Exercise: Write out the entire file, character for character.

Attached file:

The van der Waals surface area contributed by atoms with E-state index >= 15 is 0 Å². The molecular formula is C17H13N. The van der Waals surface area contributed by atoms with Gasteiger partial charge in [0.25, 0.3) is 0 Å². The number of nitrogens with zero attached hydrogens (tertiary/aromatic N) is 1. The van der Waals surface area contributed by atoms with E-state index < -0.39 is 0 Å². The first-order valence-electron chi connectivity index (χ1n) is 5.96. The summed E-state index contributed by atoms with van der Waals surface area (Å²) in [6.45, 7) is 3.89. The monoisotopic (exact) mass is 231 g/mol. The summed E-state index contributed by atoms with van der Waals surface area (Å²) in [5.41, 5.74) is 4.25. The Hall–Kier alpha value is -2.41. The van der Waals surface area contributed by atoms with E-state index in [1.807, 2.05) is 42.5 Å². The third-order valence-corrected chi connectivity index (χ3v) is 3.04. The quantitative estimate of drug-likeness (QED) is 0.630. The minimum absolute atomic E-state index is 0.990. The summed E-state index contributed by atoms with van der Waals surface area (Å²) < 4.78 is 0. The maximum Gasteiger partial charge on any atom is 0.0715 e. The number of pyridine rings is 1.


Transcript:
The van der Waals surface area contributed by atoms with E-state index >= 15 is 0 Å². The molecular formula is C17H13N. The van der Waals surface area contributed by atoms with Gasteiger partial charge in [0.25, 0.3) is 0 Å². The number of nitrogens with zero attached hydrogens (tertiary/aromatic N) is 1. The van der Waals surface area contributed by atoms with E-state index < -0.39 is 0 Å². The first-order valence-electron chi connectivity index (χ1n) is 5.96. The summed E-state index contributed by atoms with van der Waals surface area (Å²) in [6.45, 7) is 3.89. The monoisotopic (exact) mass is 231 g/mol. The summed E-state index contributed by atoms with van der Waals surface area (Å²) in [5.41, 5.74) is 4.25. The Hall–Kier alpha value is -2.41. The van der Waals surface area contributed by atoms with E-state index in [1.807, 2.05) is 42.5 Å². The third-order valence-corrected chi connectivity index (χ3v) is 3.04. The quantitative estimate of drug-likeness (QED) is 0.630. The minimum absolute atomic E-state index is 0.990. The summed E-state index contributed by atoms with van der Waals surface area (Å²) < 4.78 is 0. The maximum Gasteiger partial charge on any atom is 0.0715 e. The number of pyridine rings is 1.